Cointelegraph recently embarked on a journey to Cape Verde, West Africa, in order to delve into the potential impact that Bitcoin (BTC) could have on progress and development in the region.
In a thought-provoking video documentary, Cointelegraph’s global reporter, Joe Hall, sets out to explore various aspects of the Cape Verdean economy, including the remittances market, the prevalence of cash transactions, and the unique challenges and opportunities faced by small island nations across the world.
Cape Verde, officially known as the Republic of Cabo Verde, is an archipelago situated in the central Atlantic Ocean. Comprising of 10 major islands and a number of smaller islets, Cape Verde is located 570 kilometers (350 miles) west of Senegal, West Africa.
Hall’s investigation uncovers a surprising fact: there are actually more Cape Verdeans living abroad than there are residing on the islands themselves. This is primarily due to the country’s limited land mass, which inhibits its ability to cultivate and export goods internationally. As a result, the economy of Cape Verde heavily depends on tourism and the remittances sent by relatives living abroad.
Nevertheless, the combination of a tourism-based economy and heavy reliance on remittances poses significant challenges. Given the constant presence of tourists, the island of Sal, in particular, operates with three different currencies: the local Escudo, the U.S. dollar, and the Euro. Surprisingly, British pounds are also accepted as a form of payment. However, Hall discovers that this multi-currency system comes with additional costs, as Mastercard and Visa charge transaction fees of up to 4% in stores, fees that are often passed onto the customers by the merchants.
Sending money across borders through services like Western Union and MoneyGram also comes at a high cost, with fees reaching as high as 15% of the remittance amount. These exorbitant charges effectively act as a tax on the incomes of Cape Verdean workers living abroad.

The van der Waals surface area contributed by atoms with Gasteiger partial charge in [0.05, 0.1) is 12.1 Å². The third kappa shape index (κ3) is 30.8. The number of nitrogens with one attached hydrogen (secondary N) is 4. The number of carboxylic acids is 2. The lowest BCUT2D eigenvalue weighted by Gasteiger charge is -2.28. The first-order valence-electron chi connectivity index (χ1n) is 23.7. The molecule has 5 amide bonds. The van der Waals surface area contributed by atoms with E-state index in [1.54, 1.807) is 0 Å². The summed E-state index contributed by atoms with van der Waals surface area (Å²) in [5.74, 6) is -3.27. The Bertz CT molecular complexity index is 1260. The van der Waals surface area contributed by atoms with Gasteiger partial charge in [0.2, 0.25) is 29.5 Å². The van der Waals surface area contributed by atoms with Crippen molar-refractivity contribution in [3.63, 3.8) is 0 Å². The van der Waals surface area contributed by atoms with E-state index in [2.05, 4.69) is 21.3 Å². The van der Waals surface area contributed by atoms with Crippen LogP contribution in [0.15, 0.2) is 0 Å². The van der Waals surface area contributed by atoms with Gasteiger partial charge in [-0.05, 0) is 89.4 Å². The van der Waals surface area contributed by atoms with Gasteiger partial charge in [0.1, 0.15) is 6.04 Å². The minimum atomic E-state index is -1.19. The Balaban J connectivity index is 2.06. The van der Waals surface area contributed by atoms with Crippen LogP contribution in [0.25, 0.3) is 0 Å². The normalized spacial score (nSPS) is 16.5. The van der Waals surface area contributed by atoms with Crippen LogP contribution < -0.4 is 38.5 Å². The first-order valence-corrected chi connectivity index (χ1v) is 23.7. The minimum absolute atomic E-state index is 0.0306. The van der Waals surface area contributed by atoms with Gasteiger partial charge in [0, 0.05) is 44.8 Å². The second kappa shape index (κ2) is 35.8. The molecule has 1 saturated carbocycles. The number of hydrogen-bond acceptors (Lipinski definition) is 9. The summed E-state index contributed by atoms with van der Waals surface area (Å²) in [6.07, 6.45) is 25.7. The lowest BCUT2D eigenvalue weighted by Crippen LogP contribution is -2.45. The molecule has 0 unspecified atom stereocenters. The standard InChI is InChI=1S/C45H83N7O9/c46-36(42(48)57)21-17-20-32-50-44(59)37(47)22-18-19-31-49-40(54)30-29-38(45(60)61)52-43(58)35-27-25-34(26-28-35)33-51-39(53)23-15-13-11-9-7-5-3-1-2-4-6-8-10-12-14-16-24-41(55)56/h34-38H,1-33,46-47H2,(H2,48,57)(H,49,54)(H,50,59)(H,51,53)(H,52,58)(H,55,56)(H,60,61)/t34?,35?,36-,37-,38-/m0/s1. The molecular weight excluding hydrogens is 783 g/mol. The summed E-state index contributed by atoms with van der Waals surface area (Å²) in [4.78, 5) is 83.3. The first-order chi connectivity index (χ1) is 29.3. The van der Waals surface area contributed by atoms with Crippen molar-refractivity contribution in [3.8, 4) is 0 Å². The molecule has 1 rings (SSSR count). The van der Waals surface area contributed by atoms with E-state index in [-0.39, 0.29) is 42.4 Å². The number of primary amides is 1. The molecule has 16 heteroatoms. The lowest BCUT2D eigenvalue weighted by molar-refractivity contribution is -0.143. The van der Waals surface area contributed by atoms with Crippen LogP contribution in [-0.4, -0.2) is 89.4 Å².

Moreover, the cash economy in Cape Verde faces additional obstacles such as expensive ATM and bank access fees, as well as strict opening and closing hours. Banks in Cape Verde close at 5:00 pm local time on the islands, and during bank holidays, ATMs frequently run out of cash for withdrawal. These factors present further economic hurdles for full-time workers on the islands.
Inflation rates in Cape Verde also tend to be higher than those experienced across the eurozone, despite the fact that the escudo is “pegged” to the euro. Consequently, Cape Verdeans find themselves hindered by their current financial systems, unable to easily spend, save, and send money in the same manner as their Western counterparts.
Despite these challenges, Hall’s investigation uncovers a glimmer of hope. During his journey, he encounters Renato Evarchi, one of the first business owners in Cape Verde to accept Bitcoin. Evarchi sheds light on the economic situation in Cape Verde and explains how an increasing number of Cape Verdeans are embracing the idea of a borderless, immutable, and decentralized digital currency.
To gain deeper insights into Hall’s exploration of Cape Verde, watch the full documentary above and subscribe to Cointelegraph’s YouTube channel.
In summary, Hall’s visit to Cape Verde shines a light on the unique economic challenges faced by small island nations like Cape Verde. From the heavy reliance on remittances and the impact of a multi-currency system to the high fees associated with remittances and limited access to banking services, the hurdles are numerous. However, there is also a growing openness to new solutions, such as Bitcoin, that offer the potential for a more inclusive and efficient financial system. As Cape Verde continues to grapple with these challenges, the cryptocurrency industry may hold promise as a tool for progress and development.